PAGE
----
Carolina North Executive Director Announced

While this is mostly a local issue, the decisions have implications for taxpayers throughout the state. I just read in the N&O that UNC CH has picked an Executive Director for the Carolina North development, his name is John P. Evans.

I don't know much about Mr. Evans, so i will pluck heavily from the N&O, or you can go read the whole story yourself.

By Jane Stancill, Staff Writer
Longtime business professor and former dean John P. Evans will be executive director of Carolina North, UNC-Chapel Hill's research campus planned north of the main campus, Chancellor James Moeser announced today.
...
Evans, a faculty member since 1970, already serves on a Carolina North advisory committee that includes local, state and university representatives. That group is working to hammer out guiding principles for the university's development. Evans has been involved for years in discussions about the large tract of land. He helped lead campus committees on the planning under previous chancellors Michael Hooker and William McCoy.
...
Moeser said Evans knows the people and politics of the towns of Chapel Hill and Carrboro, which will be key when UNC-CH submits its plan next year.

Evans resume seems appropriate. I'll leave it to those who are involved with the process to decide whether this is a good sign for progressive issues like transit and green power.

Comments

I know Jack well.

He is a Carolina booster through and through and is a probably a good choice for this thankless job. He's smart, creative, experienced and tough. Some people won't like the fact that he's married to a former town council person, but I think that gives him a unique view of town-gown relations.

I guess it depends...

on who the town council person is, but this being Chapel Hill, I agree that it seems like a plus to me.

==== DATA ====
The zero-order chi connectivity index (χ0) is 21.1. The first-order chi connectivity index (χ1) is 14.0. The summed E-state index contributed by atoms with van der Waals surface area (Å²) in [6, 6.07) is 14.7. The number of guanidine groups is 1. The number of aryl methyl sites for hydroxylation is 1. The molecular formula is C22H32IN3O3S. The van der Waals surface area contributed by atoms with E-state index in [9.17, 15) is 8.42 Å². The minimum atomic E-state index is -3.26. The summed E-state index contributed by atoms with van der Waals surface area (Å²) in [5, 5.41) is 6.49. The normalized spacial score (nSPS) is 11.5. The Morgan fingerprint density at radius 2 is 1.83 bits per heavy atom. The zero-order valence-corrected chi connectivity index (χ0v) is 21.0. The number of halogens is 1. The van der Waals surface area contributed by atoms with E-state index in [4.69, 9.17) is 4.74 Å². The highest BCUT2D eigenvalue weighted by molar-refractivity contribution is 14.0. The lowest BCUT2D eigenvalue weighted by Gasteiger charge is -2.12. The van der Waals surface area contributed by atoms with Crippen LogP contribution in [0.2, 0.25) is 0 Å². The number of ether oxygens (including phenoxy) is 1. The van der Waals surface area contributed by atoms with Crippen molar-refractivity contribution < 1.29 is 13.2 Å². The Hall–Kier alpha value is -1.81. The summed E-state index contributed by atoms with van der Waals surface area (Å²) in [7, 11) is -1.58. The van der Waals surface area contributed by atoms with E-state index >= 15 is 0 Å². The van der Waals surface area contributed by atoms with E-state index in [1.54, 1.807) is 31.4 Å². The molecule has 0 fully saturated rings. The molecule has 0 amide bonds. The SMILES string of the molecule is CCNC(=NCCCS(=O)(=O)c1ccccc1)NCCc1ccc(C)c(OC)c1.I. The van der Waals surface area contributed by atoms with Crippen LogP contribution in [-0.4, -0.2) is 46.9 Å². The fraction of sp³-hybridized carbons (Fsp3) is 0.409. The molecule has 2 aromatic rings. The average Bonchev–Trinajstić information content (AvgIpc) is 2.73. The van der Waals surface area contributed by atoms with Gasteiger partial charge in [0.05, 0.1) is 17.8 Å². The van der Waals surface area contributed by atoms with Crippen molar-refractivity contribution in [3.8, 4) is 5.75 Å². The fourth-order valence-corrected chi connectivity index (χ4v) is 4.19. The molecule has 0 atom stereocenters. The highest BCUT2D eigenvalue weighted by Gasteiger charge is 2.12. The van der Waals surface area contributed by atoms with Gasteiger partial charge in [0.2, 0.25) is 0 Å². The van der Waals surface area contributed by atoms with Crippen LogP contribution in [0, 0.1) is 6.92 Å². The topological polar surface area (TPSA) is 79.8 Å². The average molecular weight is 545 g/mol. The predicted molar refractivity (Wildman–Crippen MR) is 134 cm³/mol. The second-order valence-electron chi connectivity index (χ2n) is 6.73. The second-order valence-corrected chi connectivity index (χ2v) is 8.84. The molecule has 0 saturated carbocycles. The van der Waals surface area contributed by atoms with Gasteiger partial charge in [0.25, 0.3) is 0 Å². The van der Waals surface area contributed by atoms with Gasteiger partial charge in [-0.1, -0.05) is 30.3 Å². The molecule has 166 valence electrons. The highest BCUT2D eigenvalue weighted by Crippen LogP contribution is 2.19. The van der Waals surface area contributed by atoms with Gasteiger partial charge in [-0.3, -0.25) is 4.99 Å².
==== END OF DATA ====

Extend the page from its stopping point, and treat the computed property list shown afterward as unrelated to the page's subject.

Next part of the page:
Jesus Swept ticked me off. Too short. I loved the characters and then POOF it was over.
-me

Interesting timing re: UNC Sovereignty again?

Along with Evans appointment, we have this little tidbit from the N&O

How serious are UNC-Chapel Hill leaders about wanting to gain more independence from the state?

This week, university trustees held a retreat that included a how-to lesson from University of Virginia officials, who recently negotiated significant autonomy from the state government there.

Last year, the Virginia legislature passed a law restructuring higher education, giving universities freedom from state controls in many areas.

Moeser disagrees with the N&O's characterization

The N&O missed the mark in its reporting of the University of North Carolina at Chapel Hill's retreat with its Board of Trustees this week. The headline, "UNC-CH gets tip on gaining autonomy," (Under the Dome, July 27) and the article's characterization of the retreat could not be further from reality. Your readers deserve an accurate portrayal of the retreat and the proper context.

but the whole thing reeks of the regular UNC two-step. Moeser defends the talks as ones about "autonomy" over "sovereignty". I guess we're supposed to be comforted that UNC-Chapel Hill only wants to emulate a system that

can set their own tuition and fees, establish their own personnel systems, perform code reviews on campus buildings and issue debt without state approval. In exchange, the universities agreed to be accountable for state goals in education.

Issue debt without oversight? Considering the incredible cost over-runs from the recent main campus buildout, the restricted budgetng for maintenance and other UNC funding boondoggles, who in their right mind would allow even this "moderate" autonomy.

And code reviews? We barely get a chance to review the billions of dollars of facilities that the town protects vis-a-vis fire service.

This LTE from Greg Doucette notes the downside of Virginia's approach:

Your article failed to mention that, without an oversight body akin to UNC's Board of Governors, the "Big 3" public universities in Virginia (UVA, Virginia Tech, and William & Mary) had jacked up their tuition rates so high throughout the 1970s and 1980s that the schools became taxpayer-funded havens for the state's wealthy elite. The problem got so bad that governors and legislators alike began enacting tuition rate freezes, and even an occasional tuition rollback. This is why UVA devised the whole "Commonwealth Chartered Universities and Colleges" scheme in 2004: to take back that tuition-hiking power.

The last two days have been a kind of a one-two Carolina North punch for Chapel Hill.